Have you ever read a passage of scripture that you have read before and have new insight–a new “ah hah” moment? I recently had a similar experience with Moroni 7:36-48 which I thought would be good to share.
To begin with, what is faith? It is an assurance of something that you cannot necessarily see or prove but that you know is true. For example, when you study for a test you don’t necessarily know what the test will contain but you have a confidence that if you study and prepare well that you will perform well on the test. The scriptures define it this way: “faith is not to have a perfect knowledge of things; therefore if ye have faith ye hope for things which are not seen, which are true.”(Alma 32:21, see also Hebrews 11:1). Faith isn’t merely a belief, it is also an action. As another example, faith in the laws of gravity and physics (even if we don’t fully comprehend these principles) is what leads us to shoot a basketball towards a hoop. We can’t see all the forces that act upon that ball but we have the assurance that if we aim appropriately that the basketball will follow a prescribed course (and that it won’t veer off toward the bleachers, for example). Our faith is evidenced in the act of shooting the ball.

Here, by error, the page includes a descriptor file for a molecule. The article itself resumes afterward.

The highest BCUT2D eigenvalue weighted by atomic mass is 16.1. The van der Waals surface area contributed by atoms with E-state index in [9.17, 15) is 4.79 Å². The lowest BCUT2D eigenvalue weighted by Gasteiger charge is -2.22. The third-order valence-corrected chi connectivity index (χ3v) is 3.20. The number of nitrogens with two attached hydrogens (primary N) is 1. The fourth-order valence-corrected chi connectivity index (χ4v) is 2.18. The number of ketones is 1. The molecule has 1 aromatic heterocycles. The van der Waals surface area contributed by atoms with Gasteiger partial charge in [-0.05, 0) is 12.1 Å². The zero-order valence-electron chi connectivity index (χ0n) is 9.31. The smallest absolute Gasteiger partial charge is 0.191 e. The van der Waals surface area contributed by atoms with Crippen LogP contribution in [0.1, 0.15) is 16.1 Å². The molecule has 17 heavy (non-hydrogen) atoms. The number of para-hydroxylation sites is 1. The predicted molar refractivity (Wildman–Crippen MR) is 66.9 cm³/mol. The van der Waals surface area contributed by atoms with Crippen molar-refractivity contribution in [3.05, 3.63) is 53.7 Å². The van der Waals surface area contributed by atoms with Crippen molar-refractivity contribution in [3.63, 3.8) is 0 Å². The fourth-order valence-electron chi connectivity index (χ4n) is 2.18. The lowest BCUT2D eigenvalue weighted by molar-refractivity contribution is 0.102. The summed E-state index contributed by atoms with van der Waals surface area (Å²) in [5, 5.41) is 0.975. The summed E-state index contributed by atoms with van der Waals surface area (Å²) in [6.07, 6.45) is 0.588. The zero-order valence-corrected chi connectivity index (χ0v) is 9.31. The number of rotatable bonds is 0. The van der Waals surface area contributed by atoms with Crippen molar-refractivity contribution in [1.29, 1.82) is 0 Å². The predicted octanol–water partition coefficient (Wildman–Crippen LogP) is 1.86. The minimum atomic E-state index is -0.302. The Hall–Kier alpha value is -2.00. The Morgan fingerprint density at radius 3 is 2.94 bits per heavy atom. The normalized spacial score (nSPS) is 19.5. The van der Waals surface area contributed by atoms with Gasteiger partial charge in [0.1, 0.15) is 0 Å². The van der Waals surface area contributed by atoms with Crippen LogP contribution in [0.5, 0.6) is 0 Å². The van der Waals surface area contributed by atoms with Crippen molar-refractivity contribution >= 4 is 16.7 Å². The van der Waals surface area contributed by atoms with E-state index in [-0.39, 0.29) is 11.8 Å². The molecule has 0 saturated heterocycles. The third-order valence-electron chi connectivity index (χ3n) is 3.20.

According to Mormon, however, to have real power in our lives, true faith must be in our Savior, Jesus Christ, because that is the only way we can obtain salvation (see Moroni 7:38). Building upon our definition of faith, faith in Jesus Christ is the assurance or confidence that our Savior is able to do what He said He can do, which is to save us from our sins and suffering. Faith in Jesus Christ is believing in the power of the Atonement and knowing that redemption is possible through this Atonement. Consequently, if we do not exercise faith in the Atonement and in our Savior then redemption from our sins and sorrows is not possible (see D&C 19:15-20).